Saturday, July 13, 2019

Turbulence Encounter: Cessna 172L Skyhawk, N7070Q; fatal accident occurred September 22, 2017 near Ernest A. Love Field Airport (KPRC), Prescott, Yavapai County, Arizona

Spencer Allan Kihlstrom

Jeremiah Gene Linnertz 

The National Transportation Safety Board traveled to the scene of this accident.

Additional Participating Entities:

Federal Aviation Administration / Flight Standards District Office; Scottsdale, Arizona
Lycoming Engines; Williamsport, Pennsylvania
Textron Aviation; Wichita, Kansas 
Aviation Accident Factual Report - National Transportation Safety Board:

Investigation Docket - National Transportation Safety Board:

Spencer Allan Kihlstrom

Location: Perkinsville, AZ
Accident Number: WPR17FA213
Date & Time: 09/22/2017, 1635 MST
Registration: N7070Q
Aircraft: CESSNA 172L
Aircraft Damage: Destroyed
Defining Event: Turbulence encounter
Injuries: 2 Fatal
Flight Conducted Under: Part 91: General Aviation - Personal 

On September 22, 2017, about 1635 mountain standard time, a Cessna 172L, N7070Q, collided with mountainous terrain near Perkinsville, Arizona. The private pilot and passenger sustained fatal injuries, and the airplane was destroyed by postimpact fire. The airplane was registered to Peach Flyers LLC and was operated by the pilot as a Title 14 Code of Federal Regulations (CFR) Part 91 personal flight. Visual meteorological conditions prevailed, and no flight plan was filed for the flight, which departed Ernest A. Love Field Airport (PRC), Prescott, Arizona, at 1621 with an unknown destination.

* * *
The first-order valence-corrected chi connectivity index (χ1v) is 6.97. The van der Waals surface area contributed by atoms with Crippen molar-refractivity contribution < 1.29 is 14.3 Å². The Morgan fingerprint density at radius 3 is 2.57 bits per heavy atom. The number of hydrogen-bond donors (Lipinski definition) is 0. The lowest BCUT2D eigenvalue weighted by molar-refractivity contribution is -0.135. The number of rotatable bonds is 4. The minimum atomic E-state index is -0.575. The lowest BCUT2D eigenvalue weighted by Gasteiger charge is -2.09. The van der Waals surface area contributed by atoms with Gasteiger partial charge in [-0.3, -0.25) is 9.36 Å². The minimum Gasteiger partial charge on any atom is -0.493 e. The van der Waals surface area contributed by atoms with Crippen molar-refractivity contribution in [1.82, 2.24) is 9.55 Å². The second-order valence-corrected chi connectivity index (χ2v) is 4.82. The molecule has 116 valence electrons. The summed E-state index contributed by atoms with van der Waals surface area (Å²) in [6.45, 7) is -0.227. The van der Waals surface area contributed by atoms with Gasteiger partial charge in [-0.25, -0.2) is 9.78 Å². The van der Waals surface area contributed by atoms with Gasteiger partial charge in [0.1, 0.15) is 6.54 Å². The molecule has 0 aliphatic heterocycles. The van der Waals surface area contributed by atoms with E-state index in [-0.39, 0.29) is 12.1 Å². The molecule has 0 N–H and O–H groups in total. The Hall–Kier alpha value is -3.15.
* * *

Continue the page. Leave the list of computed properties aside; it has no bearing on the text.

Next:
The pilot told family members that he was planning to fly with his friend, who was the passenger, and stay in the traffic pattern at PRC performing touch-and-go takeoffs and landings.

The Federal Aviation Administration (FAA) provided data from an airport surveillance radar sensor located in Seligman, Arizona (about 57 miles northwest of PRC), and audio recordings from the PRC air traffic control tower. The data revealed that, on the day of the accident, after contacting ground controllers, the pilot switched to the tower frequency and requested a departure to the northeast. The clearance was granted, and after taking off from runway 21R, a radar target with a transponder beacon code of 1200 entered the right downwind leg of the airport traffic pattern and departed to the northeast. Over the next 2 1/2 minutes, the target climbed to a transponder-reported altitude of 7,175 ft mean sea level (msl), about 2,100 ft above field elevation, where it leveled off 2.75 miles northeast of the airport.